China reached a tentative debt agreement with Sri Lanka, front-running separate talks the International Monetary Fund and other creditors are having with the South Asian nation and catching them by surprise.
(Bloomberg) — China reached a tentative debt agreement with Sri Lanka, front-running separate talks the International Monetary Fund and other creditors are having with the South Asian nation and catching them by surprise.
Export-Import Bank of China reached a preliminary agreement with Sri Lanka to resolve its debt, China’s Foreign Ministry said Tuesday, without providing details of the deal. The IMF and creditors like Japan, the US and India were expected to hold talks this week in Morocco on a debt restructuring plan without the participation of China.
Peter Breuer, senior mission chief for Sri Lanka at the IMF, said while it knew discussions were taking place with creditors, “we have not yet been informed about any specific agreements.” The multilateral lender would need to “assess the entire package of agreements in its totality to assess consistency with IMF debt targets,” he said.
An official from one of the creditor nations, who asked not to be identified, said they had also not been informed of the terms and details of China’s agreement with Sri Lanka. The agreement is not expected to change efforts by the official creditors committee to reach a debt deal in Marrakech, which would include safeguards to prevent favorable payment terms to China, the official said.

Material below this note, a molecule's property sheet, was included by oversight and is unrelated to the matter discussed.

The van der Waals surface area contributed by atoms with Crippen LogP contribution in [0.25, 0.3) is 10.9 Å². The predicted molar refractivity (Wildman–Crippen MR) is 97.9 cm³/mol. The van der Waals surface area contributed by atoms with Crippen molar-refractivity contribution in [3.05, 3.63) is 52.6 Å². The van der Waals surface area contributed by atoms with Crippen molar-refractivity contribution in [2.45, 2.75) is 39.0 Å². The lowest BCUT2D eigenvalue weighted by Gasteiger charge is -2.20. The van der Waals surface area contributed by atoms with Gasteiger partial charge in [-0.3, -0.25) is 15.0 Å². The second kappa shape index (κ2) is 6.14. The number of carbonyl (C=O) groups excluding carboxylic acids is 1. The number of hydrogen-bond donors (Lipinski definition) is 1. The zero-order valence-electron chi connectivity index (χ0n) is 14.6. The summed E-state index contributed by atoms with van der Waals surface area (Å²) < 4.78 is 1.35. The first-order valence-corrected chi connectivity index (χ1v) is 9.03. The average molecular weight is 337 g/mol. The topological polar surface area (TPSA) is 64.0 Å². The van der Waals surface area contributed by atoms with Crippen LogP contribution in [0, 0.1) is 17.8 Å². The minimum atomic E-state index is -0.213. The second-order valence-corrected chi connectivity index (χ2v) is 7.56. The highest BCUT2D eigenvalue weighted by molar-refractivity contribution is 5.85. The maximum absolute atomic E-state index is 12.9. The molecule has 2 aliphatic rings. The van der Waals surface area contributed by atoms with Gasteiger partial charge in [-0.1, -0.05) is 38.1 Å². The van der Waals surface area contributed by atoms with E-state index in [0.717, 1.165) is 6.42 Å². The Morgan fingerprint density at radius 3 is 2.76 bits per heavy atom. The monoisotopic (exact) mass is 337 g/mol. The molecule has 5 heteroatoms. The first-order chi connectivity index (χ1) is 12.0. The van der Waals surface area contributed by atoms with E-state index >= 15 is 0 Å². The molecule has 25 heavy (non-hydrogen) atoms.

Sri Lanka’s central bank Governor Nandalal Weerasinghe and Junior Finance Minister Shehan Semasinghe are in Marrakech this week at the IMF and World Bank annual meetings to try to reach an agreement with creditors as well as holders of its foreign bonds. Creditors were aiming to sign a memorandum of understanding with Sri Lanka at the meeting without the participation of China, Bloomberg News reported last month.
The Sri Lanka officials didn’t immediately respond to questions seeking further detail.
The Exim Bank deal comes a week before China hosts its third Belt and Road Forum in Beijing, a flagship program by President Xi Jinping that has faced criticism for burdening developing nations like Sri Lanka with debt.
China accounts for about 52% of Sri Lanka’s bilateral debt. Reaching a deal quickly will allow the South Asian nation to keep tapping funds from its $3 billion bailout program with the IMF.
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